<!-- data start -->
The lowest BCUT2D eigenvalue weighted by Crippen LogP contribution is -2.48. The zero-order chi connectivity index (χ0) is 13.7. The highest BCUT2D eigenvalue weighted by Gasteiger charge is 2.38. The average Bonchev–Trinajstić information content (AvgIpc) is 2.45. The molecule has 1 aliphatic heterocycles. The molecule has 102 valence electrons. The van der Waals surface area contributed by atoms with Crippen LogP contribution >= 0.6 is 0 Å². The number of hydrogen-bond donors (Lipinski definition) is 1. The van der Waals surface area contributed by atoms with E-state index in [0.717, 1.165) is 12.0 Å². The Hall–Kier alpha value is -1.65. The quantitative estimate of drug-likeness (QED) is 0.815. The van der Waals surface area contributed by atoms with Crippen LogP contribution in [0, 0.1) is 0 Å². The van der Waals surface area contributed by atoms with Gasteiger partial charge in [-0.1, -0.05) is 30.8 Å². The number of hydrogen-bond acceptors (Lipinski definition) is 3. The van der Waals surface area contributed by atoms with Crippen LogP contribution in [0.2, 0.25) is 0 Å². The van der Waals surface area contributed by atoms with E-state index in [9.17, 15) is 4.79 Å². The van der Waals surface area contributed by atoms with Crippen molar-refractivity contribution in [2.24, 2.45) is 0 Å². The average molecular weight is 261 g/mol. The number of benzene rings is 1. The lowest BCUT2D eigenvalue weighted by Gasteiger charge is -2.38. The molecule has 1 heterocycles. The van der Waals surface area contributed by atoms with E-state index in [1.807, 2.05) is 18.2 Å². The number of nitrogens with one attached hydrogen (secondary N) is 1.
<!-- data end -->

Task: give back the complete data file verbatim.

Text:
The lowest BCUT2D eigenvalue weighted by Crippen LogP contribution is -2.48. The zero-order chi connectivity index (χ0) is 13.7. The highest BCUT2D eigenvalue weighted by Gasteiger charge is 2.38. The average Bonchev–Trinajstić information content (AvgIpc) is 2.45. The molecule has 1 aliphatic heterocycles. The molecule has 102 valence electrons. The van der Waals surface area contributed by atoms with Crippen LogP contribution >= 0.6 is 0 Å². The number of hydrogen-bond donors (Lipinski definition) is 1. The van der Waals surface area contributed by atoms with E-state index in [0.717, 1.165) is 12.0 Å². The Hall–Kier alpha value is -1.65. The quantitative estimate of drug-likeness (QED) is 0.815. The van der Waals surface area contributed by atoms with Crippen LogP contribution in [0, 0.1) is 0 Å². The van der Waals surface area contributed by atoms with Gasteiger partial charge in [-0.1, -0.05) is 30.8 Å². The number of hydrogen-bond acceptors (Lipinski definition) is 3. The van der Waals surface area contributed by atoms with Crippen LogP contribution in [0.2, 0.25) is 0 Å². The van der Waals surface area contributed by atoms with E-state index in [9.17, 15) is 4.79 Å². The van der Waals surface area contributed by atoms with Crippen molar-refractivity contribution in [2.24, 2.45) is 0 Å². The average molecular weight is 261 g/mol. The number of benzene rings is 1. The lowest BCUT2D eigenvalue weighted by Gasteiger charge is -2.38. The molecule has 1 heterocycles. The van der Waals surface area contributed by atoms with E-state index in [1.807, 2.05) is 18.2 Å². The number of nitrogens with one attached hydrogen (secondary N) is 1.